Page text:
Oklahoma has become the first state to authorize the issuance of carbon credits for the underground injection of carbon dioxide. The Carbon Council of Oklahoma (CCO2) and the Oklahoma Conservation Commission (OCC) worked together to establish the procedure by which the credits will be issued. The agreement authorizes the OCC to issue credits for specific forestry activities and agricultural activities, as well as underground injection of man-made CO2.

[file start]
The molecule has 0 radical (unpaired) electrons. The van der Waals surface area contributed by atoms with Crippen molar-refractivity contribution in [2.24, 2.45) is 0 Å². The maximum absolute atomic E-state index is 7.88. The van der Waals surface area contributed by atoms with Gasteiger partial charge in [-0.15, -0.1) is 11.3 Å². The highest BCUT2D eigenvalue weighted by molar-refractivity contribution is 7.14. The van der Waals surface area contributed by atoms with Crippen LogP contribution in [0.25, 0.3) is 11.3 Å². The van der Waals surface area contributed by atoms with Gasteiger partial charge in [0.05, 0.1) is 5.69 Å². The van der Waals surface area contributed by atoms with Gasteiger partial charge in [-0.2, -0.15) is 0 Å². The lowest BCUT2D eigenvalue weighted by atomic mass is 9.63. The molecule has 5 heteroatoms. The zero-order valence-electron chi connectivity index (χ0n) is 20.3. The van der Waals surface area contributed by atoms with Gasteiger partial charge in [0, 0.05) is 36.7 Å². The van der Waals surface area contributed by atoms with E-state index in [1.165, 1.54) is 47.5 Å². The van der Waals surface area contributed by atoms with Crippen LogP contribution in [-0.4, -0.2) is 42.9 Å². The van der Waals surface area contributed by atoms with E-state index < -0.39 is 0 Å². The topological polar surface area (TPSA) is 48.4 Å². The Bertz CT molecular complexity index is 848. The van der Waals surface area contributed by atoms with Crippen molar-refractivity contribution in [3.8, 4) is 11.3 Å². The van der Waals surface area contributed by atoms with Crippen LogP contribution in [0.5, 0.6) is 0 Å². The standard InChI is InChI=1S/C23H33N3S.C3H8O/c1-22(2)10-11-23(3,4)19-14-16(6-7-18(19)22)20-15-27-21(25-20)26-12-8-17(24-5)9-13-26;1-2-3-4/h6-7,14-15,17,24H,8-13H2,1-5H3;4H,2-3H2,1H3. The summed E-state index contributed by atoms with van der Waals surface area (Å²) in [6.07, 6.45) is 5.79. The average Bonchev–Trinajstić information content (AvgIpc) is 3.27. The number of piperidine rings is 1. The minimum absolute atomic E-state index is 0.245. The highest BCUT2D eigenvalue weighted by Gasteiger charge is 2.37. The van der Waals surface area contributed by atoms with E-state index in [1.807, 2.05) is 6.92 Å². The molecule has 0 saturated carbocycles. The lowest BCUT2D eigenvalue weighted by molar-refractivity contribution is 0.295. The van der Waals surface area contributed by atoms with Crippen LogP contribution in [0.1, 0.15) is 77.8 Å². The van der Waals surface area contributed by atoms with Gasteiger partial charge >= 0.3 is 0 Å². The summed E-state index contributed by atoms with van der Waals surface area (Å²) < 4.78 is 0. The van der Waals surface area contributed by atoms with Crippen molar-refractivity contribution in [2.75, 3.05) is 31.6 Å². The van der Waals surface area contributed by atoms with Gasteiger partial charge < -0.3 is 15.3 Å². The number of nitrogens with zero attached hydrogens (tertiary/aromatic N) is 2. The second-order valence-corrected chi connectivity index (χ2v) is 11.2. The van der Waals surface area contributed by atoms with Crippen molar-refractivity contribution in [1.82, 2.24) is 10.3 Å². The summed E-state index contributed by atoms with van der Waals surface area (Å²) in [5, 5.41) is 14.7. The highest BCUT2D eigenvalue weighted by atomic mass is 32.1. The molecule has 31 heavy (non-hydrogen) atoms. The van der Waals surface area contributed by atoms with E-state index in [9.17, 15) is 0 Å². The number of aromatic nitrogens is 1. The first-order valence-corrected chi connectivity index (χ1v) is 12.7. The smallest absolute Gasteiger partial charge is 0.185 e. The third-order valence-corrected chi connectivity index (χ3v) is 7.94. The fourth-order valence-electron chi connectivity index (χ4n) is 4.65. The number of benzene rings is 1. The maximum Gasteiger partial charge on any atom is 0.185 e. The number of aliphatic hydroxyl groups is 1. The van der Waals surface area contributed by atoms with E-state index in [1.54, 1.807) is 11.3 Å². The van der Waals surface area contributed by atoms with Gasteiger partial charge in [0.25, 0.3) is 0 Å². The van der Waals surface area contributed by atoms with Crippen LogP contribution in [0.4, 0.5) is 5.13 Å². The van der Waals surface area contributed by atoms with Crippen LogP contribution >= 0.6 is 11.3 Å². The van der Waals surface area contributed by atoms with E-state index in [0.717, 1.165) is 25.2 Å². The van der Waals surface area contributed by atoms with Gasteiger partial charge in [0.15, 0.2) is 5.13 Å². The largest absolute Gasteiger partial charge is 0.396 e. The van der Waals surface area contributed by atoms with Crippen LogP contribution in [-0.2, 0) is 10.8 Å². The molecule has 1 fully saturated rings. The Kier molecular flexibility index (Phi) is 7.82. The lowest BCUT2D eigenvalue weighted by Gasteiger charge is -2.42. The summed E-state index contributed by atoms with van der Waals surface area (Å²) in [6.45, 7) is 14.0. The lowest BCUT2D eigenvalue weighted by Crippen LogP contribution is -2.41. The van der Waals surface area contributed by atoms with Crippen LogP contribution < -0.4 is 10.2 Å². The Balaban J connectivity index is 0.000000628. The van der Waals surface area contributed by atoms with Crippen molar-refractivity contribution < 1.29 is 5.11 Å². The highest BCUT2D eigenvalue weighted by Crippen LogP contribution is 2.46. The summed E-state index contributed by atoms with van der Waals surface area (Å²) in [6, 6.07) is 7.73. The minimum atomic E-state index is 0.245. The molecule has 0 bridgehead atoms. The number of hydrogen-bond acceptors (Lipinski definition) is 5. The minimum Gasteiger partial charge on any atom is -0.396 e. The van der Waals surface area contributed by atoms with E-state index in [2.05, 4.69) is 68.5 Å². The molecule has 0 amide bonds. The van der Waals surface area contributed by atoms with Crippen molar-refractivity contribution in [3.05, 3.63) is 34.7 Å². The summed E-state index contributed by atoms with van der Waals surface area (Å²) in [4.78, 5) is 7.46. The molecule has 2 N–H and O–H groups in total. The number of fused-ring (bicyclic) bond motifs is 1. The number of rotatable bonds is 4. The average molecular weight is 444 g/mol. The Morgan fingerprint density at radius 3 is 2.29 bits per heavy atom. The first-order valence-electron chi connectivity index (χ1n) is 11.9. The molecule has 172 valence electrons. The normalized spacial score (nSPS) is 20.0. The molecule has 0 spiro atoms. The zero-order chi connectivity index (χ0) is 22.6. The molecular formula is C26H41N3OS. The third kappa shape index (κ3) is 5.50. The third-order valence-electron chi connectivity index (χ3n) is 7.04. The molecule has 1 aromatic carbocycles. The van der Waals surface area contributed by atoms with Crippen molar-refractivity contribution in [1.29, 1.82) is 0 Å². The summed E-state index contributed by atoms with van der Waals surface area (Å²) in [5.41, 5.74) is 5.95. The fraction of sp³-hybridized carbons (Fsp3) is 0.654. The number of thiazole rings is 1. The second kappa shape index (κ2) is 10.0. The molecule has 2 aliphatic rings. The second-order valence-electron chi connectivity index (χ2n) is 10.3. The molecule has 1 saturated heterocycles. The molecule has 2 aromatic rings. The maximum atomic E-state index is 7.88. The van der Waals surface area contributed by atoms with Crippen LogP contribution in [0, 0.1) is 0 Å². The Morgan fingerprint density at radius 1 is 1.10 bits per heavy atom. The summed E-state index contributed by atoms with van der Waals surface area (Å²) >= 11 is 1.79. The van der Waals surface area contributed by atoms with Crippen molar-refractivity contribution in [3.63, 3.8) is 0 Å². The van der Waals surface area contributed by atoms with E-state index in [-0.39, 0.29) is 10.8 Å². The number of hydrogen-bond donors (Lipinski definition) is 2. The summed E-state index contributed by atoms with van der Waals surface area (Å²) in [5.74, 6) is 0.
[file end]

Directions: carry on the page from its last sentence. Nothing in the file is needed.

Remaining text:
The federal government estimates that there is anywhere between 9 and 20 billion barrels of oil reserves in Oklahoma. Using CO2 for enhanced oil recovery (EOR) would enable the state to produce more jobs, increase the tax base and sustain their economy, according to Kevin Tracy, founder of CCO2. Tracy said, “These carbon credits will help make many more CO2-EOR projects economical in this state.”